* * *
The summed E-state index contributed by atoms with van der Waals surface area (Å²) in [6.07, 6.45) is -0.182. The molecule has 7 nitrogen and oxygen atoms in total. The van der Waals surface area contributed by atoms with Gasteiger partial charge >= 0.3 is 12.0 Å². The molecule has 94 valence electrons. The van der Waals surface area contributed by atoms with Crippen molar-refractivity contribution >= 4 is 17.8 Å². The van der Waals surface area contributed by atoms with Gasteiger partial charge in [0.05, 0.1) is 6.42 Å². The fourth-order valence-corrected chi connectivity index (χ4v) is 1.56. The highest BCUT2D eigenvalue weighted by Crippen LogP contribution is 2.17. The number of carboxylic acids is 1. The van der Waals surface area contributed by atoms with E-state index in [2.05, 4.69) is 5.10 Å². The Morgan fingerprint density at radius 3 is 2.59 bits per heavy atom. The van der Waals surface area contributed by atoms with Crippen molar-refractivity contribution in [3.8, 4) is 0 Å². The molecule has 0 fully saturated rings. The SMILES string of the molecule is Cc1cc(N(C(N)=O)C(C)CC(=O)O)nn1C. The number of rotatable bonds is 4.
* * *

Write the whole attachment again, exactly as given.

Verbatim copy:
The summed E-state index contributed by atoms with van der Waals surface area (Å²) in [6.07, 6.45) is -0.182. The molecule has 7 nitrogen and oxygen atoms in total. The van der Waals surface area contributed by atoms with Gasteiger partial charge >= 0.3 is 12.0 Å². The molecule has 94 valence electrons. The van der Waals surface area contributed by atoms with Crippen molar-refractivity contribution >= 4 is 17.8 Å². The van der Waals surface area contributed by atoms with Gasteiger partial charge in [0.05, 0.1) is 6.42 Å². The fourth-order valence-corrected chi connectivity index (χ4v) is 1.56. The highest BCUT2D eigenvalue weighted by Crippen LogP contribution is 2.17. The number of carboxylic acids is 1. The van der Waals surface area contributed by atoms with E-state index in [2.05, 4.69) is 5.10 Å². The Morgan fingerprint density at radius 3 is 2.59 bits per heavy atom. The van der Waals surface area contributed by atoms with Crippen molar-refractivity contribution in [3.8, 4) is 0 Å². The molecule has 0 fully saturated rings. The SMILES string of the molecule is Cc1cc(N(C(N)=O)C(C)CC(=O)O)nn1C. The number of rotatable bonds is 4.